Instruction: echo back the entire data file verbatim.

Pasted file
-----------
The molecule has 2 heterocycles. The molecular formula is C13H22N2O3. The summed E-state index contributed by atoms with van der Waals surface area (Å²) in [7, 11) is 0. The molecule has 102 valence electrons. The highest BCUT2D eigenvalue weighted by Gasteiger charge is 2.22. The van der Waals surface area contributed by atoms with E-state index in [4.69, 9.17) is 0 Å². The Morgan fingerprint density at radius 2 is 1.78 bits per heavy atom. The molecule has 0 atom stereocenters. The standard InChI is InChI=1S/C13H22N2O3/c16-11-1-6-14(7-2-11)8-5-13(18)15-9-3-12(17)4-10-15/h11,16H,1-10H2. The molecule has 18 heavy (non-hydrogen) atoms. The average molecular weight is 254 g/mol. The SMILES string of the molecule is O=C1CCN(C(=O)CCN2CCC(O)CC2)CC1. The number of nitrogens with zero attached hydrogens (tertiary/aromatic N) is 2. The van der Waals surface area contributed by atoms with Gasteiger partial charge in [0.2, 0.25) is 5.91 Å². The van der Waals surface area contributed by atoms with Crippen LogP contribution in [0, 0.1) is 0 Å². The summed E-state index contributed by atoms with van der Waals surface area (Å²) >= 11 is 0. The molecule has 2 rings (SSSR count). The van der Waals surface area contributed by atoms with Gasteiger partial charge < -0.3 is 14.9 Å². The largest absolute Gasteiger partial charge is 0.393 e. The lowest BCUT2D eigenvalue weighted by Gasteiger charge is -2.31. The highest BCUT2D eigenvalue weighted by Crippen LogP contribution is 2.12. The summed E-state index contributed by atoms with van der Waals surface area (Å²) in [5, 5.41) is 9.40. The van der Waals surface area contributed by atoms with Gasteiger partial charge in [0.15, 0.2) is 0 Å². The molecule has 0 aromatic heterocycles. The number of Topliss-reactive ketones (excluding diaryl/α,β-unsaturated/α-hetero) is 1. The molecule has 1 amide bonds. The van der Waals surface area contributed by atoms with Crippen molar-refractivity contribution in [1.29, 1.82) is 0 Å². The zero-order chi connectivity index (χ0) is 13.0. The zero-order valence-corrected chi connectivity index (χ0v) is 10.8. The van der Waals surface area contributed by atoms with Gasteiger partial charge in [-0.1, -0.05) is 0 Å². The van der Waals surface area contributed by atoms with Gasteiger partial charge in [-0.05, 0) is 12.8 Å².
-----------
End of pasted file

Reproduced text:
The molecule has 2 heterocycles. The molecular formula is C13H22N2O3. The summed E-state index contributed by atoms with van der Waals surface area (Å²) in [7, 11) is 0. The molecule has 102 valence electrons. The highest BCUT2D eigenvalue weighted by Gasteiger charge is 2.22. The van der Waals surface area contributed by atoms with E-state index in [4.69, 9.17) is 0 Å². The Morgan fingerprint density at radius 2 is 1.78 bits per heavy atom. The molecule has 0 atom stereocenters. The standard InChI is InChI=1S/C13H22N2O3/c16-11-1-6-14(7-2-11)8-5-13(18)15-9-3-12(17)4-10-15/h11,16H,1-10H2. The molecule has 18 heavy (non-hydrogen) atoms. The average molecular weight is 254 g/mol. The SMILES string of the molecule is O=C1CCN(C(=O)CCN2CCC(O)CC2)CC1. The number of nitrogens with zero attached hydrogens (tertiary/aromatic N) is 2. The van der Waals surface area contributed by atoms with Gasteiger partial charge in [0.2, 0.25) is 5.91 Å². The van der Waals surface area contributed by atoms with Crippen LogP contribution in [0, 0.1) is 0 Å². The summed E-state index contributed by atoms with van der Waals surface area (Å²) >= 11 is 0. The molecule has 2 rings (SSSR count). The van der Waals surface area contributed by atoms with Gasteiger partial charge < -0.3 is 14.9 Å². The largest absolute Gasteiger partial charge is 0.393 e. The lowest BCUT2D eigenvalue weighted by Gasteiger charge is -2.31. The highest BCUT2D eigenvalue weighted by Crippen LogP contribution is 2.12. The summed E-state index contributed by atoms with van der Waals surface area (Å²) in [5, 5.41) is 9.40. The van der Waals surface area contributed by atoms with Gasteiger partial charge in [0.15, 0.2) is 0 Å². The molecule has 0 aromatic heterocycles. The number of Topliss-reactive ketones (excluding diaryl/α,β-unsaturated/α-hetero) is 1. The molecule has 1 amide bonds. The van der Waals surface area contributed by atoms with Crippen molar-refractivity contribution in [1.29, 1.82) is 0 Å². The zero-order chi connectivity index (χ0) is 13.0. The zero-order valence-corrected chi connectivity index (χ0v) is 10.8. The van der Waals surface area contributed by atoms with Gasteiger partial charge in [-0.1, -0.05) is 0 Å². The van der Waals surface area contributed by atoms with Gasteiger partial charge in [-0.05, 0) is 12.8 Å².